Banking and other financial institutions used to be at the service of the rest of the economy, and bankers themselves did not entice households and companies to use a lot of leverage to improve their economic wellbeing. The profitability of these institutions rested on a careful examination of the creditworthiness of borrowers and the establishment of long-term recurring relationships, not the aggressive expansion of their market by increasing debt loads.

By the same token, the financialization of the economy has meant that the individuals and non-financial businesses have become more dependent on the smooth functioning of the financial sector in order to maintain liquidity and solvency and to improve and maintain their economic welfare. For example, households have increased their use of debt to fund education, healthcare, housing, transportation, and leisure, and they have become more dependent on interest, dividends, and capital gains as a means to maintain and build their standard of living.

The government could help to sustain household income by promoting full employment through a national jobs program, as was the case at the time of the New Deal. By lowering debt services and sustaining income, the delinquency rate on mortgages would decline, which would sustain loans and securities. However, bankers do not see an economic interest in going that route. They find foreclosure more immediately profitable. The concept of public purpose in government has been increasingly ignored as our political institutions have instead become vehicles that facilitate corporate predation.

So what needs to be done today? Once again, looking at the history of the Great Depression provides some sense of what could be achieved. Back then, the Pecora Commission was given relatively free rein to investigate the causes of the crisis and to go after the fraud that characterized it. Widespread defaults and bankruptcies wiped out a lot of the private sector’s debt. The financial sector was downsized and rendered relatively unimportant (or at least, less dangerous) for several decades.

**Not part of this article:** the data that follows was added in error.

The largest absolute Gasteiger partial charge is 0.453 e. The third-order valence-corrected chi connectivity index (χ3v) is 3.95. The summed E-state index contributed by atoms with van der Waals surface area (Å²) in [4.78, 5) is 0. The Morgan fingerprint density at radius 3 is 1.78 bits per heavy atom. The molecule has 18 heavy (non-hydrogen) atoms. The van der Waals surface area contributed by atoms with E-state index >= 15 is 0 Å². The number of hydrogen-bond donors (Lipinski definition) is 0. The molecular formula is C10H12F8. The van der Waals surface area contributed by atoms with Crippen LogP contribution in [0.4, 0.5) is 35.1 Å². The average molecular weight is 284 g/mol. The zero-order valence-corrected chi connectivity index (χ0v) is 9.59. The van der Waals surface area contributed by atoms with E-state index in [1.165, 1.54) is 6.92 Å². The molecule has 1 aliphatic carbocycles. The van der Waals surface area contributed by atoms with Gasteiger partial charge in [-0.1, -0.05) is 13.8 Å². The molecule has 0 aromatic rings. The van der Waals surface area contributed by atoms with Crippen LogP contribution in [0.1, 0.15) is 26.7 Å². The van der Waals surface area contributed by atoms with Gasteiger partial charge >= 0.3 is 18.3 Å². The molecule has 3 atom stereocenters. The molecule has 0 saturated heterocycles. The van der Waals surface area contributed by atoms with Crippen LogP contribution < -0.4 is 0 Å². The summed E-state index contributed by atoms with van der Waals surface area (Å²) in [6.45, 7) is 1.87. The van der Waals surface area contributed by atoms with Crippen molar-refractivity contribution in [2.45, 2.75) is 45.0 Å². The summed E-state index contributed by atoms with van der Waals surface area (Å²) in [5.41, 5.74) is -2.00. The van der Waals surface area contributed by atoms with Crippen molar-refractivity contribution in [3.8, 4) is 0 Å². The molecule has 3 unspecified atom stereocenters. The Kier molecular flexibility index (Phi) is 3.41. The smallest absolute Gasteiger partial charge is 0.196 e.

By contrast, today the effect of the crisis post-Lehman has been to continue, if not increase, the distribution of income and wealth flowing to the top one-tenth of one percent. It has kept the same managements in control of the worst serial abusers, as companies paid record bonuses to top management even as the banks themselves were being rescued. Some of their fraudulent activity has been exposed, and the top banks have paid numerous fines for bad behavior. There have been a lot of settlements and civil cases, indicating that fraud was rampant. Yet, Washington has been seemingly paralyzed in going after the people who perpetrated this fraud – the U.S. attorney general has not begun a single investigation of criminal behavior by top management.

The Great Recession started with problems in the mortgage industry because homeowners could not repay and, as home prices declined, were not willing to repay. Thus, dealing with problems of underwater borrowers should be at the core of any policy to deal with the Great Recession. Unfortunately, only marginal attention, and help, has so far been provided.

Instead most of the focus has been on lenders, as trillions of dollars have been used by the government to purchase or lend against toxic bank assets at very favorable conditions that do not reflect the size problems in the mortgage market (because nothing had been done to carefully check borrowers’ solvency). Until we address the causes rather than the superficial symptoms of the recent financial crash, the risk of a new and possibly even worse crisis remains acute.